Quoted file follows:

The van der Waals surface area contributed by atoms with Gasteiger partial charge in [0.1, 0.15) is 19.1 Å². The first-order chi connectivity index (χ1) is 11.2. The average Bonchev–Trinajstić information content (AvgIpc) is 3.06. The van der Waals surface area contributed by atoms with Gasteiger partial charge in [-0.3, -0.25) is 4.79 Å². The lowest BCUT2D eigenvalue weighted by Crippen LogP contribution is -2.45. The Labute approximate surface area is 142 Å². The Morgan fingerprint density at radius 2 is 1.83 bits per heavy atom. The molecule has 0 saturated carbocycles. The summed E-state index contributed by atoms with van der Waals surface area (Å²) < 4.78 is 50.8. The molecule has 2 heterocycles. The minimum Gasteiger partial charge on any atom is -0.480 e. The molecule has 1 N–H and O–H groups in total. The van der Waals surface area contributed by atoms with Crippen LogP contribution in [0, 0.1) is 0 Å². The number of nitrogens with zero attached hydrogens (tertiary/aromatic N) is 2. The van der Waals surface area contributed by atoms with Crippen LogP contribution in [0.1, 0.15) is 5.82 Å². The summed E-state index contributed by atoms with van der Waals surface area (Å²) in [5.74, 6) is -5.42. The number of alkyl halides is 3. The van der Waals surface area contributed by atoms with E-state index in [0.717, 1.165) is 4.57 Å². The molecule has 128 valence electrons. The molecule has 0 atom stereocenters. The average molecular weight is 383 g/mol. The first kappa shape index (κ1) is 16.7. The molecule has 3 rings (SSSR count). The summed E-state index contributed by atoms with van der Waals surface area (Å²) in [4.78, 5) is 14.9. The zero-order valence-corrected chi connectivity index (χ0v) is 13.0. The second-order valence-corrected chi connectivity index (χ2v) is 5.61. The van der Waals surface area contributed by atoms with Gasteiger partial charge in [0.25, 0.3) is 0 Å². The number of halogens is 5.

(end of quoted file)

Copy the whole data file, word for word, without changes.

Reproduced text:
The van der Waals surface area contributed by atoms with Gasteiger partial charge in [0.1, 0.15) is 19.1 Å². The first-order chi connectivity index (χ1) is 11.2. The average Bonchev–Trinajstić information content (AvgIpc) is 3.06. The van der Waals surface area contributed by atoms with Gasteiger partial charge in [-0.3, -0.25) is 4.79 Å². The lowest BCUT2D eigenvalue weighted by Crippen LogP contribution is -2.45. The Labute approximate surface area is 142 Å². The Morgan fingerprint density at radius 2 is 1.83 bits per heavy atom. The molecule has 0 saturated carbocycles. The summed E-state index contributed by atoms with van der Waals surface area (Å²) < 4.78 is 50.8. The molecule has 2 heterocycles. The minimum Gasteiger partial charge on any atom is -0.480 e. The molecule has 1 N–H and O–H groups in total. The van der Waals surface area contributed by atoms with Crippen LogP contribution in [0, 0.1) is 0 Å². The number of nitrogens with zero attached hydrogens (tertiary/aromatic N) is 2. The van der Waals surface area contributed by atoms with Crippen LogP contribution in [0.1, 0.15) is 5.82 Å². The summed E-state index contributed by atoms with van der Waals surface area (Å²) in [5.74, 6) is -5.42. The number of alkyl halides is 3. The van der Waals surface area contributed by atoms with E-state index in [0.717, 1.165) is 4.57 Å². The molecule has 128 valence electrons. The molecule has 0 atom stereocenters. The average molecular weight is 383 g/mol. The first kappa shape index (κ1) is 16.7. The molecule has 3 rings (SSSR count). The summed E-state index contributed by atoms with van der Waals surface area (Å²) in [4.78, 5) is 14.9. The zero-order valence-corrected chi connectivity index (χ0v) is 13.0. The second-order valence-corrected chi connectivity index (χ2v) is 5.61. The van der Waals surface area contributed by atoms with Gasteiger partial charge in [0.25, 0.3) is 0 Å². The number of halogens is 5.